Platform as a Service (PaaS) and complexity

When discussing the emerging complexity topic, we assume that initiatives will have to manage “platform<>component” relationships.  In other words, we will have to lead the construction/upgrade of a platform and lead the construction of components that plug into the platform.

Platform as a Service (PaaS) turns this assumption on its head.  Larry Dignan posts on an interview with Bill Appleton, CTO of DreamFactory (here).  Appleton looks at cloud platforms less as technical toolboxes and more as distribution channels:

There are a lot of differences in what they do, but there are also different audiences. We look at four main issues: How viral is the platform? How open is the platform for new users and building new apps? What’s the pricing model? And what is the anchor tenant of the platform. What will bring people there?” says Appleton.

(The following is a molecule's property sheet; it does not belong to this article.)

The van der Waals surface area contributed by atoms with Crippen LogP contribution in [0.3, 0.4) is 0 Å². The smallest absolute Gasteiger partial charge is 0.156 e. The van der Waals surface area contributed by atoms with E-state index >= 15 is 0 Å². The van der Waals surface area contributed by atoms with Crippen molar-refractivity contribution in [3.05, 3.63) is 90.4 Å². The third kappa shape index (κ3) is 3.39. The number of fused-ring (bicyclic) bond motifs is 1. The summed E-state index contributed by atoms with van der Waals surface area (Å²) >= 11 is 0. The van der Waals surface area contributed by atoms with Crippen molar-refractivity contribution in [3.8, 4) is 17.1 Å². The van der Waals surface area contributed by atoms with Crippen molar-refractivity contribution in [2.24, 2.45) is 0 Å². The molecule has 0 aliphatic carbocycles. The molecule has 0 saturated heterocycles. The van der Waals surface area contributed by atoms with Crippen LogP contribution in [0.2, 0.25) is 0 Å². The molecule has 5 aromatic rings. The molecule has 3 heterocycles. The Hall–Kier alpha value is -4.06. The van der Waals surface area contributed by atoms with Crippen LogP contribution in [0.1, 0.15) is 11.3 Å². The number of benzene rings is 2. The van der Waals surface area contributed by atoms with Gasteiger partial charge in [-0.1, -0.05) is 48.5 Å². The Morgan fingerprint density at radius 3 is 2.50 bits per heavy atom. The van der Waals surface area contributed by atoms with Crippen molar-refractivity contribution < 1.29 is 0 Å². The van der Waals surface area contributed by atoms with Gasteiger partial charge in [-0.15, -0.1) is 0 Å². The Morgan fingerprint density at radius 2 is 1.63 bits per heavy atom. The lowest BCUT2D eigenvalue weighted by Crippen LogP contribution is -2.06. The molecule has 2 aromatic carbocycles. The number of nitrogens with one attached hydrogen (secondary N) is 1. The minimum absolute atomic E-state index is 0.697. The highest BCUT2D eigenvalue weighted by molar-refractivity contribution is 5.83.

These factors imply that instead of having one platform<>many application; it will be multiple platforms<>one application.  That implication is explicit in Appleton’s mind:

A company that solely makes “cloudware,” DreamFactory’s term of choice, has to be available on multiple clouds. “We look to publish the application widely,” says Appleton.


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